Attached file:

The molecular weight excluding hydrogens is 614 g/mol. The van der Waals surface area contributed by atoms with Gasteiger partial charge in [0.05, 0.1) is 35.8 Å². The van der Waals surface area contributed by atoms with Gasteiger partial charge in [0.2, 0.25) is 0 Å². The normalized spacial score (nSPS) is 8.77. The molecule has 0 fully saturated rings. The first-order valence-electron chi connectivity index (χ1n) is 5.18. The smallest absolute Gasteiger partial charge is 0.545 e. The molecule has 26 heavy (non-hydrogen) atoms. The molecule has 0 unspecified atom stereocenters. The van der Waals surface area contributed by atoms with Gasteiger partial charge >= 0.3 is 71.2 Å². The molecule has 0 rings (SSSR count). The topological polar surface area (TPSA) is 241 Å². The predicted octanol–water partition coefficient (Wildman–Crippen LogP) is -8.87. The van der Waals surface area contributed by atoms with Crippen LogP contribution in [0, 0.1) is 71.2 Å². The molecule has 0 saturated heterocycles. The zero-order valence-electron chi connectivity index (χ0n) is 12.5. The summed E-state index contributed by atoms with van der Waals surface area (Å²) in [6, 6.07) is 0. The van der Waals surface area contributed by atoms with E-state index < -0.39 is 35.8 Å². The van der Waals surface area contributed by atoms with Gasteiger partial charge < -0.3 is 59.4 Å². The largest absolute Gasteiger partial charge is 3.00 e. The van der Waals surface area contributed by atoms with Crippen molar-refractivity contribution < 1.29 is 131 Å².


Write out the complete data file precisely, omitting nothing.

The molecular weight excluding hydrogens is 614 g/mol. The van der Waals surface area contributed by atoms with Gasteiger partial charge in [0.05, 0.1) is 35.8 Å². The van der Waals surface area contributed by atoms with Gasteiger partial charge in [0.2, 0.25) is 0 Å². The normalized spacial score (nSPS) is 8.77. The molecule has 0 fully saturated rings. The first-order valence-electron chi connectivity index (χ1n) is 5.18. The smallest absolute Gasteiger partial charge is 0.545 e. The molecule has 26 heavy (non-hydrogen) atoms. The molecule has 0 unspecified atom stereocenters. The van der Waals surface area contributed by atoms with Gasteiger partial charge >= 0.3 is 71.2 Å². The molecule has 0 rings (SSSR count). The topological polar surface area (TPSA) is 241 Å². The predicted octanol–water partition coefficient (Wildman–Crippen LogP) is -8.87. The van der Waals surface area contributed by atoms with Crippen LogP contribution in [0, 0.1) is 71.2 Å². The molecule has 0 saturated heterocycles. The zero-order valence-electron chi connectivity index (χ0n) is 12.5. The summed E-state index contributed by atoms with van der Waals surface area (Å²) in [6, 6.07) is 0. The van der Waals surface area contributed by atoms with E-state index < -0.39 is 35.8 Å². The van der Waals surface area contributed by atoms with Gasteiger partial charge < -0.3 is 59.4 Å². The largest absolute Gasteiger partial charge is 3.00 e. The van der Waals surface area contributed by atoms with Crippen molar-refractivity contribution < 1.29 is 131 Å².